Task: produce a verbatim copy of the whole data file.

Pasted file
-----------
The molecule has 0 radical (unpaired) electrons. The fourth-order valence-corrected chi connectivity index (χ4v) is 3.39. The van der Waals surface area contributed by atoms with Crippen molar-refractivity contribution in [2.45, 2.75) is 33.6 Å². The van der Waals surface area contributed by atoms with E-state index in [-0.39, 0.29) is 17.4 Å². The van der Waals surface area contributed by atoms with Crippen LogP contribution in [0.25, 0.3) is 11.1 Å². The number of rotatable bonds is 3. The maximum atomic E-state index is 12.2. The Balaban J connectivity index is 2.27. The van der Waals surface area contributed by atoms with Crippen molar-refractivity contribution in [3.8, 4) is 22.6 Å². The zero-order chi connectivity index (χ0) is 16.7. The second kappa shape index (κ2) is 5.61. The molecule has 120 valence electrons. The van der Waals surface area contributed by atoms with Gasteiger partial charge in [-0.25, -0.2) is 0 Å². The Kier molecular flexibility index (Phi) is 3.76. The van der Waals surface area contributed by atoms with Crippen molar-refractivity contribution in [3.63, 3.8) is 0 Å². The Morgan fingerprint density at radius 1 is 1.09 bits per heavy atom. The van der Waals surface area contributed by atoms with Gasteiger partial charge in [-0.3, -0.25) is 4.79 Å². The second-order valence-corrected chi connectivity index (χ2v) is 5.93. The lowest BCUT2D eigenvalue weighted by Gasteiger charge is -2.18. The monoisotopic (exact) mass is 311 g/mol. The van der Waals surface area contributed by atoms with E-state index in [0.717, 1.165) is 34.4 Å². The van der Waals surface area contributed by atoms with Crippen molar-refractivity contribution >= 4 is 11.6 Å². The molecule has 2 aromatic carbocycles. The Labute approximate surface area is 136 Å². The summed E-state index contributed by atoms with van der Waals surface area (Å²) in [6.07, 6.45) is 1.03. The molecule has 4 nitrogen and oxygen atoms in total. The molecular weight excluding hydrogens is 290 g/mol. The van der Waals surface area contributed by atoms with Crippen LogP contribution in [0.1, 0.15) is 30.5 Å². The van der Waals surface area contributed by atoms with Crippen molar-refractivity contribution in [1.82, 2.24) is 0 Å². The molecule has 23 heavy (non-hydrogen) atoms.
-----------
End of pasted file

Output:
The molecule has 0 radical (unpaired) electrons. The fourth-order valence-corrected chi connectivity index (χ4v) is 3.39. The van der Waals surface area contributed by atoms with Crippen molar-refractivity contribution in [2.45, 2.75) is 33.6 Å². The van der Waals surface area contributed by atoms with E-state index in [-0.39, 0.29) is 17.4 Å². The van der Waals surface area contributed by atoms with Crippen LogP contribution in [0.25, 0.3) is 11.1 Å². The number of rotatable bonds is 3. The maximum atomic E-state index is 12.2. The Balaban J connectivity index is 2.27. The van der Waals surface area contributed by atoms with Crippen molar-refractivity contribution in [3.8, 4) is 22.6 Å². The zero-order chi connectivity index (χ0) is 16.7. The second kappa shape index (κ2) is 5.61. The molecule has 120 valence electrons. The van der Waals surface area contributed by atoms with Gasteiger partial charge in [-0.25, -0.2) is 0 Å². The Kier molecular flexibility index (Phi) is 3.76. The van der Waals surface area contributed by atoms with Crippen molar-refractivity contribution in [3.63, 3.8) is 0 Å². The Morgan fingerprint density at radius 1 is 1.09 bits per heavy atom. The van der Waals surface area contributed by atoms with Gasteiger partial charge in [-0.3, -0.25) is 4.79 Å². The second-order valence-corrected chi connectivity index (χ2v) is 5.93. The lowest BCUT2D eigenvalue weighted by Gasteiger charge is -2.18. The monoisotopic (exact) mass is 311 g/mol. The van der Waals surface area contributed by atoms with E-state index in [0.717, 1.165) is 34.4 Å². The van der Waals surface area contributed by atoms with Crippen molar-refractivity contribution >= 4 is 11.6 Å². The molecule has 2 aromatic carbocycles. The Labute approximate surface area is 136 Å². The summed E-state index contributed by atoms with van der Waals surface area (Å²) in [6.07, 6.45) is 1.03. The molecule has 4 nitrogen and oxygen atoms in total. The molecular weight excluding hydrogens is 290 g/mol. The van der Waals surface area contributed by atoms with Crippen LogP contribution in [0.1, 0.15) is 30.5 Å². The van der Waals surface area contributed by atoms with Crippen molar-refractivity contribution in [1.82, 2.24) is 0 Å². The molecule has 23 heavy (non-hydrogen) atoms.